The conflict in Syria, however, led her into new arenas. From 2012, chemical weapons commenced to be used in Syria. At that time, the Secretary General of the United Nations named Virginia as Director of the United Nations Office for Disarmament and, as such, when the massive alleged chemical weapons attack occurred in the Ghoutta district of Damascus in August 2013, she set up the investigative team that ultimately verified the use of Sarin in that attack. This led to the destruction of the chemical weapons arsenal of Syria. Nevertheless, allegations of continued use of toxic substances as weapons in the Syrian Conflict continued to be received. In 2015, the Secretary General appointed Virginia as Assistant Secretary General to Head efforts to identify not only substances used but perpetrators of use in the Syrian Conflict. During this Security Council mission, her team identified repeated use of Mustard Gas as well as chlorine as a weapon, with perpetrators including the Syrian Arab Air Force and the so-called ISIL armed group.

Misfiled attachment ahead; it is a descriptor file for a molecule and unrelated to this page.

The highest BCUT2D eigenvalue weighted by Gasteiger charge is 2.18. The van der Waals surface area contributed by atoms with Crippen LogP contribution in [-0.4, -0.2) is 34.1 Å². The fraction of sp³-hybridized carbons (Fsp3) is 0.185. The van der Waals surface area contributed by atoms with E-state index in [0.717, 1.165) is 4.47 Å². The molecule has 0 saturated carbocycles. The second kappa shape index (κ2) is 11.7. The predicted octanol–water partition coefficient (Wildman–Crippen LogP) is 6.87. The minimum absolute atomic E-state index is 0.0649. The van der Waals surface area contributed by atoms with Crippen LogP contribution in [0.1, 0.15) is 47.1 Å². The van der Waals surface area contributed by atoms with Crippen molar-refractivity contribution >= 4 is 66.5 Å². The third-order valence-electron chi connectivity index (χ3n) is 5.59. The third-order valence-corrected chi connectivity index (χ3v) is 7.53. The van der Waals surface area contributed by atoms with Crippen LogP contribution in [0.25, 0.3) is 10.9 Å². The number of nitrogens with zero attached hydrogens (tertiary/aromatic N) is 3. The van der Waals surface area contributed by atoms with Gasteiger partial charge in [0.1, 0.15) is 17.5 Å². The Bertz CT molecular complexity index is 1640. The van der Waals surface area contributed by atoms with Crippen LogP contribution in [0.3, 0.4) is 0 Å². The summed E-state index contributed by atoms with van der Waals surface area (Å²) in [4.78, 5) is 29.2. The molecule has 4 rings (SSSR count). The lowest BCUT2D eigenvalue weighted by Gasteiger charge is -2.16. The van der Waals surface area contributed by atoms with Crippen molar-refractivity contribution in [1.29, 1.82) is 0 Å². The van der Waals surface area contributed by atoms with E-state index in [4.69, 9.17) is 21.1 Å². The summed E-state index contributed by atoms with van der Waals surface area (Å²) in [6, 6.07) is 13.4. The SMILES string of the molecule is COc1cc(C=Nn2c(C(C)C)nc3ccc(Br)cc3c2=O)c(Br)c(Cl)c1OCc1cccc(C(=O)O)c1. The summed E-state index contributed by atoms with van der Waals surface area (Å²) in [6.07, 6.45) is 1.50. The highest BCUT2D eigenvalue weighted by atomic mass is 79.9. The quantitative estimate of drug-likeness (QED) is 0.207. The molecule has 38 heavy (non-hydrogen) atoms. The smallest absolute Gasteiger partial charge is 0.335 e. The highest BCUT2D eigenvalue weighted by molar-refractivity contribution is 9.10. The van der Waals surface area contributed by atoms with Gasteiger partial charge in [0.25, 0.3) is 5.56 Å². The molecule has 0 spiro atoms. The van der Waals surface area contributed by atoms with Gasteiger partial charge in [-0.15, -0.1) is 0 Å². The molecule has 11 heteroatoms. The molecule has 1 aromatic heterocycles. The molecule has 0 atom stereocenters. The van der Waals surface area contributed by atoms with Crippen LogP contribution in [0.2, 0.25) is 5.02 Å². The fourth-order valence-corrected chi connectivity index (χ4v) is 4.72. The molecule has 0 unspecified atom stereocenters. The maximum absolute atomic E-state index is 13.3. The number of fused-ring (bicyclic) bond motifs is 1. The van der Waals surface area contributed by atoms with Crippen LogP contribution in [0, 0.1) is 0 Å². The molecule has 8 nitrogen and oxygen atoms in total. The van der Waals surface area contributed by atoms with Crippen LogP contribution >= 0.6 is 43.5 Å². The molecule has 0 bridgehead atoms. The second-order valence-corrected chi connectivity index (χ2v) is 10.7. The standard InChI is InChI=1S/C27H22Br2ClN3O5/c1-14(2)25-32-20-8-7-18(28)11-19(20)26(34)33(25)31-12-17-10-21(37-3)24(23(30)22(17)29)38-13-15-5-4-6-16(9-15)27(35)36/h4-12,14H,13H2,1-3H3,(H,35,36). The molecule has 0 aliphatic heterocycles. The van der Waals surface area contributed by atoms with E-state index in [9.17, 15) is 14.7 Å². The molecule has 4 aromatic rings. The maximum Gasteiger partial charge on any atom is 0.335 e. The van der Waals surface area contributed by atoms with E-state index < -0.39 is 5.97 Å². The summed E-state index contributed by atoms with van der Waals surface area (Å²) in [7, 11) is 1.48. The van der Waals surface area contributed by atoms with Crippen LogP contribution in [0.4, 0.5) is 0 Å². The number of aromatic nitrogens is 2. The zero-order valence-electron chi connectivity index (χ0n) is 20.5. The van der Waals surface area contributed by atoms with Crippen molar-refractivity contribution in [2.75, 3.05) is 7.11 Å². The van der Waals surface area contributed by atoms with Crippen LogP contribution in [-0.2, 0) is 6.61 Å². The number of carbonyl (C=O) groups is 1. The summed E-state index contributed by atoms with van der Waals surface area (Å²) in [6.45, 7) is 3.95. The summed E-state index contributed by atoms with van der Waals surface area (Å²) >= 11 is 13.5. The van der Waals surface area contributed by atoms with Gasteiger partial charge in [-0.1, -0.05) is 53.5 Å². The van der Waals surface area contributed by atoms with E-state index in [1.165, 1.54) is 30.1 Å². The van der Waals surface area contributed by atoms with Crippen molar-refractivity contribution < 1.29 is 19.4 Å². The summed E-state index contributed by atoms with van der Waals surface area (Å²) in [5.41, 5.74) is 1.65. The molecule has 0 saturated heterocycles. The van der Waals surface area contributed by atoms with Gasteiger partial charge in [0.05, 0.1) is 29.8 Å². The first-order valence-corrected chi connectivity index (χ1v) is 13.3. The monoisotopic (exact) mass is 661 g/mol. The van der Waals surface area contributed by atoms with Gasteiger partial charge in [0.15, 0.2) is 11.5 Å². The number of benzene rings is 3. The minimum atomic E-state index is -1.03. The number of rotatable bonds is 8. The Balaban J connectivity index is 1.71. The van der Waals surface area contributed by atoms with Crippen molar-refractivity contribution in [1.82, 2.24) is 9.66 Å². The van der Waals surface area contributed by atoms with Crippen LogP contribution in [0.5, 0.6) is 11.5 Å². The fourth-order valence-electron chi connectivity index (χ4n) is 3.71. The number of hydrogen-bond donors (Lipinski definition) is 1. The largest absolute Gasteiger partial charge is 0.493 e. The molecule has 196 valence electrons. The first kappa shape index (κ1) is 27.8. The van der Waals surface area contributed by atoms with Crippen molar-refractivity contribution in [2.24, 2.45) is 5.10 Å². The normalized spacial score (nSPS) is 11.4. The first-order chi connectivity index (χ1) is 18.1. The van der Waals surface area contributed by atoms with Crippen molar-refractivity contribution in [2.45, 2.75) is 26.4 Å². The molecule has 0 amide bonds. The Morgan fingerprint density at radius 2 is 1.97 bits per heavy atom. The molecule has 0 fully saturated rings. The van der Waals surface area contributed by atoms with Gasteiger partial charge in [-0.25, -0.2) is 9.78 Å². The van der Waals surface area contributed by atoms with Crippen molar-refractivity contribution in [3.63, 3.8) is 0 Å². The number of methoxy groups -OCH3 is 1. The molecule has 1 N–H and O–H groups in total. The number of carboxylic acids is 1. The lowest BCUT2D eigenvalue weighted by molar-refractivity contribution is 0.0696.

In 2017, the new Secretary General of the United Nations appointed Virginia as Under Secretary General in charge of the office of monitoring and reporting on grave violations against children in situations of armed conflict. She is the Special Representative of the Secretary General for Children and Armed Conflict. Children are amongst the most vulnerable in society, and this is particularly so in times of conflict. Virginia’s role is to monitor and report to the Security Council the extent of annual violations against children in conflict, develop plans to stop violations against children, attribute responsibility when such violations occur, and ensure the release and recovery of children affected by armed conflict.  It is, I think, one of the most challenging and important roles in the UN system, and I am proud that it is an Aberystwyth graduate that is undertaking it.